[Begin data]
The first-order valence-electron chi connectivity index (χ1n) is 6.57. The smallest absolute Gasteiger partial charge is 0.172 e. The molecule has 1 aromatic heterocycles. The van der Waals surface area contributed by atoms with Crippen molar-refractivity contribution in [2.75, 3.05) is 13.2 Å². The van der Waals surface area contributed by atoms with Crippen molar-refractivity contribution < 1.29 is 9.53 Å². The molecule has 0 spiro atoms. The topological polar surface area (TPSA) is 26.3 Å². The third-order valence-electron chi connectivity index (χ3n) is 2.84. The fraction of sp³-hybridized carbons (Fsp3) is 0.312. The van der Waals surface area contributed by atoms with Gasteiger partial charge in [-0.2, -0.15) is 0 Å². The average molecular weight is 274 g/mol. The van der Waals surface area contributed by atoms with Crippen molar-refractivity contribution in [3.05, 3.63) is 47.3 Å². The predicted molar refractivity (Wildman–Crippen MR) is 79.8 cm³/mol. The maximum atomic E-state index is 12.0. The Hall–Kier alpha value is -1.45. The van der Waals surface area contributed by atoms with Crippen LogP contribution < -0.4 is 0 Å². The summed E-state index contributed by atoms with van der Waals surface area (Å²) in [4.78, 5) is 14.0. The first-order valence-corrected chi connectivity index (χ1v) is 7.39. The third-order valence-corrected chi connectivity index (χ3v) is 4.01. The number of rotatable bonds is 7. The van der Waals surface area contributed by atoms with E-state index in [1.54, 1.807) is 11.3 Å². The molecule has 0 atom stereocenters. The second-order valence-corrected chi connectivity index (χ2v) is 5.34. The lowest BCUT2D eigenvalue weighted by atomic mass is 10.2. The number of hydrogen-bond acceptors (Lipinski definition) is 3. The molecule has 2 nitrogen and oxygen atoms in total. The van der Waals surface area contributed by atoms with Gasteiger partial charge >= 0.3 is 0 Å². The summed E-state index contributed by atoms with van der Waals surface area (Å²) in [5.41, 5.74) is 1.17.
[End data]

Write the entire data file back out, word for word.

The first-order valence-electron chi connectivity index (χ1n) is 6.57. The smallest absolute Gasteiger partial charge is 0.172 e. The molecule has 1 aromatic heterocycles. The van der Waals surface area contributed by atoms with Crippen molar-refractivity contribution in [2.75, 3.05) is 13.2 Å². The van der Waals surface area contributed by atoms with Crippen molar-refractivity contribution < 1.29 is 9.53 Å². The molecule has 0 spiro atoms. The topological polar surface area (TPSA) is 26.3 Å². The third-order valence-electron chi connectivity index (χ3n) is 2.84. The fraction of sp³-hybridized carbons (Fsp3) is 0.312. The van der Waals surface area contributed by atoms with Gasteiger partial charge in [-0.2, -0.15) is 0 Å². The average molecular weight is 274 g/mol. The van der Waals surface area contributed by atoms with Crippen molar-refractivity contribution in [3.05, 3.63) is 47.3 Å². The predicted molar refractivity (Wildman–Crippen MR) is 79.8 cm³/mol. The maximum atomic E-state index is 12.0. The Hall–Kier alpha value is -1.45. The van der Waals surface area contributed by atoms with Crippen LogP contribution < -0.4 is 0 Å². The summed E-state index contributed by atoms with van der Waals surface area (Å²) in [4.78, 5) is 14.0. The first-order valence-corrected chi connectivity index (χ1v) is 7.39. The third-order valence-corrected chi connectivity index (χ3v) is 4.01. The number of rotatable bonds is 7. The van der Waals surface area contributed by atoms with E-state index in [1.54, 1.807) is 11.3 Å². The molecule has 0 atom stereocenters. The second-order valence-corrected chi connectivity index (χ2v) is 5.34. The lowest BCUT2D eigenvalue weighted by atomic mass is 10.2. The number of hydrogen-bond acceptors (Lipinski definition) is 3. The molecule has 2 nitrogen and oxygen atoms in total. The van der Waals surface area contributed by atoms with Gasteiger partial charge >= 0.3 is 0 Å². The summed E-state index contributed by atoms with van der Waals surface area (Å²) in [5.41, 5.74) is 1.17.